In this calendar year, in the 10 overseas Tests, Indian openers have averaged 18.27 in 40 innings, with one solitary fifty-plus score….
At the end of Day 4, India are practically 8 down with miles to go.
The scoreboard reads 112 for 5, but the men to follow are four No 11s. We have already covered that aspect of the batting line-up in some detail.
Even today the last two Australian wickets added 45. It is difficult to picture the Indian tail doing anything approaching that.
For India to even come close to the target of 287, Hanuma Vihari and Rishabh Pant need to put on a partnership that will be recounted in odes of gallantry for decades to come. In short, the task ahead crashes through the borders of the proverbial ‘next to impossible’ and falls well into the category of the miraculous.
Perhaps the best news for the Indian odyssey in Australia came from far-off Wankhede, where Hardik Pandya scored 73 from No 5 and captured 5 for 81 and 2 for 21 opening the Baroda attack against Mumbai. His being flown in will perhaps add some of the all-round balance to the side, no matter how many snide remarks about Kapil Dev emerge on social media.
But the Indian problems start way, way before that unproductive tail. It begins right at the beginning of the innings.
The tail is composed of some wonderful bowlers, some of the best fast men in the history of Indian cricket. Their primary job is to get wickets. It is merely for the balance of the side is it necessary for one or two to start scoring some runs as well.
But there are some men entrusted with the job of scoring runs. Nay, they are responsible for more. Providing starts to the innings.
Also Read: Murali Vijay: End of the Road?
Starts are important … they are incredibly important. Look at any great side, and they were spearheaded by excellent opening batsmen. Otherwise the brilliance of the middle order and also the excellence of the bowling firepower, such as what is available with the Indians at the moment, often come to nought. Because without a good start, the team goes through elaborate sessions of catching up. They just cannot get ahead.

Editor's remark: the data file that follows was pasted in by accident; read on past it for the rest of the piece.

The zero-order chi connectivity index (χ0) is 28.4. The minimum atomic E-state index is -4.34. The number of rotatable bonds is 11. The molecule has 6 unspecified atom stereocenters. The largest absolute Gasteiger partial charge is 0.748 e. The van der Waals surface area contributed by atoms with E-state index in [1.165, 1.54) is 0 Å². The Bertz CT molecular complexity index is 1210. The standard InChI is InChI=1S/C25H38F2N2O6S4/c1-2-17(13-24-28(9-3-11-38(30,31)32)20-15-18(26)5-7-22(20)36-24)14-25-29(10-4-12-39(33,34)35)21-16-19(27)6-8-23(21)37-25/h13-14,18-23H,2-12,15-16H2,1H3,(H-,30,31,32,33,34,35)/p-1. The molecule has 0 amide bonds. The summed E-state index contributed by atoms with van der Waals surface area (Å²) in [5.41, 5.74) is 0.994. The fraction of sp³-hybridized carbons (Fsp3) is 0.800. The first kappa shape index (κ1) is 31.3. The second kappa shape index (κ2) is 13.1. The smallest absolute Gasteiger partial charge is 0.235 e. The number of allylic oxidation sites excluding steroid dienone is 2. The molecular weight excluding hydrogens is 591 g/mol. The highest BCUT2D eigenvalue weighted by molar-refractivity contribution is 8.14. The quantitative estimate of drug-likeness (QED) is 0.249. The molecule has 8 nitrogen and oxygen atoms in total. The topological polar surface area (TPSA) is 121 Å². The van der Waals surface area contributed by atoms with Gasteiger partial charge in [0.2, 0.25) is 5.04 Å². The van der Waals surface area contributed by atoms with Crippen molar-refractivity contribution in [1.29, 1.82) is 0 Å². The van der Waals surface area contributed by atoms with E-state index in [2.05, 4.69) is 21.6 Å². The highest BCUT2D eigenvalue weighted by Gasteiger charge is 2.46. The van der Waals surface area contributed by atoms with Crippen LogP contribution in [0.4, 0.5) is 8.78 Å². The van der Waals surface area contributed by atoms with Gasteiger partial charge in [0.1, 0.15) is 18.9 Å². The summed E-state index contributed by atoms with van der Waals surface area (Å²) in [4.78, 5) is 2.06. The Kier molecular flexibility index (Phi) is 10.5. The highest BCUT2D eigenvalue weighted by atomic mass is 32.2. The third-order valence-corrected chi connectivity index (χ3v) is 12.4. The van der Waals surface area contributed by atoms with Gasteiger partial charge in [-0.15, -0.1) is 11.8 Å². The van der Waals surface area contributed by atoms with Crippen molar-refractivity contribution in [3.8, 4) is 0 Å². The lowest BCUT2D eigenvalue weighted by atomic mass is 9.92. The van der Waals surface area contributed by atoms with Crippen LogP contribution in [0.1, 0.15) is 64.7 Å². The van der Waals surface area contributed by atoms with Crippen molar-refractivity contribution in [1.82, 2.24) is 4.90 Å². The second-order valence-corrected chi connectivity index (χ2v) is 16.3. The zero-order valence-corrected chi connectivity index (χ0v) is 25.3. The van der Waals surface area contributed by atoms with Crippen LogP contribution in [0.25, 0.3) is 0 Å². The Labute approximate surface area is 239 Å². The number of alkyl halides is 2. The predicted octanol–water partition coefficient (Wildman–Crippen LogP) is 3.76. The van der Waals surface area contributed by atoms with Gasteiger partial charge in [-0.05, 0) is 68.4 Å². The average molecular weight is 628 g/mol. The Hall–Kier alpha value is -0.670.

Be it Arthur Morris and Sid Barnes for Bradman’s Invincibles, Gordon Greenidge and Desmond Haynes for Clive Lloyd’s West Indians, or either Mark Taylor and Michael Slater or the pair of Matthew Hayden and Justin Langer for the great Australian sides during the turn of the century, every great side, I repeat, have had superb opening combinations.
Even during that unusual high India enjoyed during the last days of the previous decade and the first few days of this one. They were briefly at the top of the Test world. While they did have to thank Sachin Tendulkar for his remarkable second wind, Zaheer Khan and Harbhajan Singh for some of the best phases of their careers, VVS Laxman for some of his exhilarating magic … the starts were consistently provided by two gentlemen called Virender Sehwag and Gautam Gambhir.
Sadly, that is one area in which India has struggled for a while now.
Let us put things into perspective by using data.
In this calendar year, a chequered one for India, they have played 10 Tests on foreign soil, including this one, winning three and losing six (and it looks likely that it will be 3-7 by this time tomorrow).
Granted, the conditions have been as difficult as they get, with the wickets in South Africa, England and now Australia not really being ideal for batsmen.
In spite of that allowance, one has to say that the Indian openers have been pathetic. And that is being polite.
Four opening batsmen (three actually, Parthiv Patel has opened in one innings) have been used during the course of the year. We are considering foreign soil only, so Prithvi Shaw is not one of them. India have thus had 20 starts to their innings overseas. The openers have put on 418 runs in all, at 20.90, managing a highest of 63 and putting up 50 partnerships just four times.